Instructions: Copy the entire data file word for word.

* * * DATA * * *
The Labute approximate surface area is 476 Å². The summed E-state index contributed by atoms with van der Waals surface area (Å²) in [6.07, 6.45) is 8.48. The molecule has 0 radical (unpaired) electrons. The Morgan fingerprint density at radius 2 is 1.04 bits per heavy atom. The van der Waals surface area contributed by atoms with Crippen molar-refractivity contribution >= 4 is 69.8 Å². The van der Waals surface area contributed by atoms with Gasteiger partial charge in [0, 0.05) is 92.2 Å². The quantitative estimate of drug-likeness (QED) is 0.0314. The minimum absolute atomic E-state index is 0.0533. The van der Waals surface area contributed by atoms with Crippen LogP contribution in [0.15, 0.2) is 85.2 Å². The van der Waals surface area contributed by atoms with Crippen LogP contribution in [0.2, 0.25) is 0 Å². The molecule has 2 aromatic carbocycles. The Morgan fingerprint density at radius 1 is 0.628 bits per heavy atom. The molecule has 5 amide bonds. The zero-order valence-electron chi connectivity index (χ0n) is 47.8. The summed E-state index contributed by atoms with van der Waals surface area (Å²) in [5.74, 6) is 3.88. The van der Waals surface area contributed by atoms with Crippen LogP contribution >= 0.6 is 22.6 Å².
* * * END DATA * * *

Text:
The Labute approximate surface area is 476 Å². The summed E-state index contributed by atoms with van der Waals surface area (Å²) in [6.07, 6.45) is 8.48. The molecule has 0 radical (unpaired) electrons. The Morgan fingerprint density at radius 2 is 1.04 bits per heavy atom. The van der Waals surface area contributed by atoms with Crippen molar-refractivity contribution >= 4 is 69.8 Å². The van der Waals surface area contributed by atoms with Gasteiger partial charge in [0, 0.05) is 92.2 Å². The quantitative estimate of drug-likeness (QED) is 0.0314. The minimum absolute atomic E-state index is 0.0533. The van der Waals surface area contributed by atoms with Crippen LogP contribution in [0.15, 0.2) is 85.2 Å². The van der Waals surface area contributed by atoms with Crippen LogP contribution in [0.2, 0.25) is 0 Å². The molecule has 2 aromatic carbocycles. The Morgan fingerprint density at radius 1 is 0.628 bits per heavy atom. The molecule has 5 amide bonds. The zero-order valence-electron chi connectivity index (χ0n) is 47.8. The summed E-state index contributed by atoms with van der Waals surface area (Å²) in [5.74, 6) is 3.88. The van der Waals surface area contributed by atoms with Crippen LogP contribution >= 0.6 is 22.6 Å².